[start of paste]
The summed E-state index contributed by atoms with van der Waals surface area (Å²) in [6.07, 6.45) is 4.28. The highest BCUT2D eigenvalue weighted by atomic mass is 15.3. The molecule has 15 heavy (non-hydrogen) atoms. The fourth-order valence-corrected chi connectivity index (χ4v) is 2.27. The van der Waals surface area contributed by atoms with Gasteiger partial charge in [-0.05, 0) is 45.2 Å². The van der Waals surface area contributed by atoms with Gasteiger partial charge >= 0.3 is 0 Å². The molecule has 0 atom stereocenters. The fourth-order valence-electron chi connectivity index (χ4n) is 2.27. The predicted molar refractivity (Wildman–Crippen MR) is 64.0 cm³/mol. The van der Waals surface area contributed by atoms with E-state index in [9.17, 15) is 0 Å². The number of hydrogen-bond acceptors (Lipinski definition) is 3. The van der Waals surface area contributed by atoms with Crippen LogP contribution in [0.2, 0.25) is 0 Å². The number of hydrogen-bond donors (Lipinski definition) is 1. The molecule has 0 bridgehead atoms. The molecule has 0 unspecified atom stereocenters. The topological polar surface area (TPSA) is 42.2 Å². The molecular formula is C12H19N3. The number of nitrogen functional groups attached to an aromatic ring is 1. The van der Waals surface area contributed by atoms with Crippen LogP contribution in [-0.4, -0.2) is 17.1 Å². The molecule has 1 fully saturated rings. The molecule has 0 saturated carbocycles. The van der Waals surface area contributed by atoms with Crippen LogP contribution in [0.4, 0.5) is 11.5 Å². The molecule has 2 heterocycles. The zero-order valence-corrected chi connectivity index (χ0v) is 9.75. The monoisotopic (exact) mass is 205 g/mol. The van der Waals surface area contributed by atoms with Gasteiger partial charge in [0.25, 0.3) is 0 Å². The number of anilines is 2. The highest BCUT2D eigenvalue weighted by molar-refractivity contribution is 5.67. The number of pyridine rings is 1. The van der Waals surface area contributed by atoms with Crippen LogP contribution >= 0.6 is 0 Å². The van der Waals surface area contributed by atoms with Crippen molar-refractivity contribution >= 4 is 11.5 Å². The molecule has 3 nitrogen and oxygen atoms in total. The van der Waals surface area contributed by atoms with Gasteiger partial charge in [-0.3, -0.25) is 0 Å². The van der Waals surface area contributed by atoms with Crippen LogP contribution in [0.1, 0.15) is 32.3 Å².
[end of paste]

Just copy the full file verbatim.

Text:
The summed E-state index contributed by atoms with van der Waals surface area (Å²) in [6.07, 6.45) is 4.28. The highest BCUT2D eigenvalue weighted by atomic mass is 15.3. The molecule has 15 heavy (non-hydrogen) atoms. The fourth-order valence-corrected chi connectivity index (χ4v) is 2.27. The van der Waals surface area contributed by atoms with Gasteiger partial charge in [-0.05, 0) is 45.2 Å². The van der Waals surface area contributed by atoms with Gasteiger partial charge >= 0.3 is 0 Å². The molecule has 0 atom stereocenters. The fourth-order valence-electron chi connectivity index (χ4n) is 2.27. The predicted molar refractivity (Wildman–Crippen MR) is 64.0 cm³/mol. The van der Waals surface area contributed by atoms with E-state index in [9.17, 15) is 0 Å². The number of hydrogen-bond acceptors (Lipinski definition) is 3. The van der Waals surface area contributed by atoms with Crippen LogP contribution in [0.2, 0.25) is 0 Å². The number of hydrogen-bond donors (Lipinski definition) is 1. The molecule has 0 bridgehead atoms. The molecule has 0 unspecified atom stereocenters. The topological polar surface area (TPSA) is 42.2 Å². The molecular formula is C12H19N3. The number of nitrogen functional groups attached to an aromatic ring is 1. The van der Waals surface area contributed by atoms with Crippen LogP contribution in [-0.4, -0.2) is 17.1 Å². The molecule has 1 fully saturated rings. The molecule has 0 saturated carbocycles. The van der Waals surface area contributed by atoms with Crippen LogP contribution in [0.4, 0.5) is 11.5 Å². The molecule has 2 heterocycles. The zero-order valence-corrected chi connectivity index (χ0v) is 9.75. The monoisotopic (exact) mass is 205 g/mol. The van der Waals surface area contributed by atoms with Gasteiger partial charge in [0.25, 0.3) is 0 Å². The number of anilines is 2. The highest BCUT2D eigenvalue weighted by molar-refractivity contribution is 5.67. The number of pyridine rings is 1. The van der Waals surface area contributed by atoms with Crippen LogP contribution >= 0.6 is 0 Å². The van der Waals surface area contributed by atoms with Crippen molar-refractivity contribution >= 4 is 11.5 Å². The molecule has 3 nitrogen and oxygen atoms in total. The van der Waals surface area contributed by atoms with Gasteiger partial charge in [-0.3, -0.25) is 0 Å². The van der Waals surface area contributed by atoms with Crippen LogP contribution in [0.1, 0.15) is 32.3 Å².